Wednesday, April 2, 2008

Spinning Parallel Lines

So in two weeks I'm heading back to DC for the weekend to visit Christian and I can't tell you how excited I am. It's the first time I've been back since I served my mission out there so naturally my mission has been on my mind more than not lately.

Chris goes to church in the same building that the Spanish ward meets in that I served in for 6 of my 16 months in the field. He knows all the leadership and goes to their firesides. He attends meetings in the same chapel that people I taught were baptized and confirmed in. It's a strange comfort to know part of me, even by blood extension, is still tending to that flock.*

So naturally I've been more than a little reminiscent and pensive about my 16 months in DC and what I learned there and who I was and who I became.

DC is a demographic wonderland and being a missionary there was a trip on Planet Unicorn almost everyday. One of the dimensions of the social landscape that was really really different from home was the amazing number of Muslims there were. In every apartment complex we lived in, the majority of the other people were these beautiful meek Muslim families. We'd come out of whatever Quick-E mart with a snack and turn the corner and find a few individuals at noon time prayer with their little carpets in the parking space next to ours. It was pretty common thing. Some women wore scarves, some didn't, some wore the burkha, some didn't. I'm not going to lie, the burkhas took me a while to get used to. We called them ninjas because looking over in traffic and only seeing a black hood driving in the car next to me startled me more than once. Or when we went down to do laundry they were there too, with their munchkins in tow, doing their thing.

I figured we were equally as weird with our name tags on so I struck up conversations and they were responsive, educated, and very well mannered**, we borrowed each other's soap and fabric softener, I played with their kids while they folded and they almost always let me in in traffic***. Out of everyone, and they types of everyone, I met in DC the Muslim women were the kindest and the most comforting. On the hot hot hot days they were the ones that let us in, even if they didn't speak a lick of the language. They just nodded, smiled, gestured for us to sit down, gave us something cool to drink and politely just sat with us****. They also were the only ones that let us in on the snowy days with something warm to drink. Most times they couldn't communicate with us, they just knew we were in need and they helped us. Plain as that.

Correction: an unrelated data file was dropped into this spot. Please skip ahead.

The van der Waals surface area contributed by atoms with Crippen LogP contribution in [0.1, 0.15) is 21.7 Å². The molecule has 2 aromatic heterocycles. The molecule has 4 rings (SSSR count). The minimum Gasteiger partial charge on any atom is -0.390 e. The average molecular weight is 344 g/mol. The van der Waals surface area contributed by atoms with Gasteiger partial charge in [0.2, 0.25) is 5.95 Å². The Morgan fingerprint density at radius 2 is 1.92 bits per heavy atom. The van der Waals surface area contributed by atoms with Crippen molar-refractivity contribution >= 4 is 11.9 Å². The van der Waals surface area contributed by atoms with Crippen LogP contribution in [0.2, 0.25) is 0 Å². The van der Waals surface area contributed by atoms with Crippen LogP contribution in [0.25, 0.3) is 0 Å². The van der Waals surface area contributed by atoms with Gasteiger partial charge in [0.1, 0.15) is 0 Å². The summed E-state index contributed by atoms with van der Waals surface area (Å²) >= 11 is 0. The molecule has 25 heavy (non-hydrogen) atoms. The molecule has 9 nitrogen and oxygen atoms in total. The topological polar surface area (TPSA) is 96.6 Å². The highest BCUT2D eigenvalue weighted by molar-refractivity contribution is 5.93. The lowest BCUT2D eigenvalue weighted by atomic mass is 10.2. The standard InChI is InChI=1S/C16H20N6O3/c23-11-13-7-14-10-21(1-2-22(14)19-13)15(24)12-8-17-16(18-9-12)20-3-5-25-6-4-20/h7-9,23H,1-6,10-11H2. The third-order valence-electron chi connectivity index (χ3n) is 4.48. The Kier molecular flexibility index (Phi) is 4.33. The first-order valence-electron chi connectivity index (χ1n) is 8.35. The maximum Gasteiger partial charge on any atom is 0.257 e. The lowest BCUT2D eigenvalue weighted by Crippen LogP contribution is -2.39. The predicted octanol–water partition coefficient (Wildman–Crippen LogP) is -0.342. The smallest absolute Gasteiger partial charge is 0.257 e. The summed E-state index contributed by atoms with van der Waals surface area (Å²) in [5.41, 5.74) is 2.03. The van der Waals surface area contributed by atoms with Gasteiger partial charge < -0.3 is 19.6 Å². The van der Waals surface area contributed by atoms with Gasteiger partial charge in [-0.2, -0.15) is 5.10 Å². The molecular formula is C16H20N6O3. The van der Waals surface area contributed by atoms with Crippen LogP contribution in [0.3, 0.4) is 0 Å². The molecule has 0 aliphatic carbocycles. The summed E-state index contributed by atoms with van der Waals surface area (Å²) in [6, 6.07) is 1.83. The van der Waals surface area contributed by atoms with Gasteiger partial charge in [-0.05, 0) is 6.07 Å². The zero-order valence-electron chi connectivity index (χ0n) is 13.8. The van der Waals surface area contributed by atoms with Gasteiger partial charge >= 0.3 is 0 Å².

This was all before 9/11 and I cannot tell you how grateful I was for that social education during that disaster. There were a few times that I was walking to my car from class and saw a group of guys teasing a Muslim girl about her scarf and poking and prodding her asking to see her hair. Both times I shooed them away, put my arm around the girl and walked her to her car or waited with her to get picked up, and both times the poor girl was trembling. I could tell that the guys weren't being malicious, just troublesome. They didn't understand how terrifying and invasive that would've been to her, but thankfully I did. And after all the kindness I've received how I could I do anything else? Especially for them? That kind of ignorance angers me. A LOT. I talked to the security guard a couple of times too. Totally inexcusable. But I digress...

So - with all this stirring in my mind this article was in my LA Times feed on my iGoogle this morning and it gave me pause.

I know that critics are chomping at the bit to exploit these kind of friendships and scream patriotic blasphemy, but if you look at the world's population 2.1 billion are Christian and 1.5 billion are Muslim and the majority of the Muslim population live in countries that stand in need, so naturally if we're sending aid to people who need it there is a good chance that they'll be Muslim. And honestly, I can't think of a people I'd rather associate myself with than them. They are some of the most kind, genuine, principled and disciplined people around. I was so happy when I read this article.

Understanding is such an empowering thing, I just really wish more people were open to it. I desperately don't want people to judge my faith by the toothless and badly dressed Polygamist redneck wonders that claim to be LDS so I won't judge every girl around me wearing a scarf as an anarchist extremist with bomb recipes in their glove compartments.

I don't know why honest belief in something scares so many people. Belief is a beautiful thing, if not the most beautiful thing, and the only thing that leads to honest human connection. I hope you'll give a smile and a nod to our scarfed sisters and hard-working brothers because they are amazing people. Truly amazing.

* When the ward heard I was coming back not only did they remember me but they're throwing me a "Welcome Home Party". I was so touched when I heard I cried.
**something I VASTLY appreciate. Manners are a lost art and something that strangely really matters to me.
*** signs of serious virtue in DC traffic (read: Insanity)
**** and can I just sing the praises for keeping alive the lost art of being someones company. It goes back to the manners thing I think.

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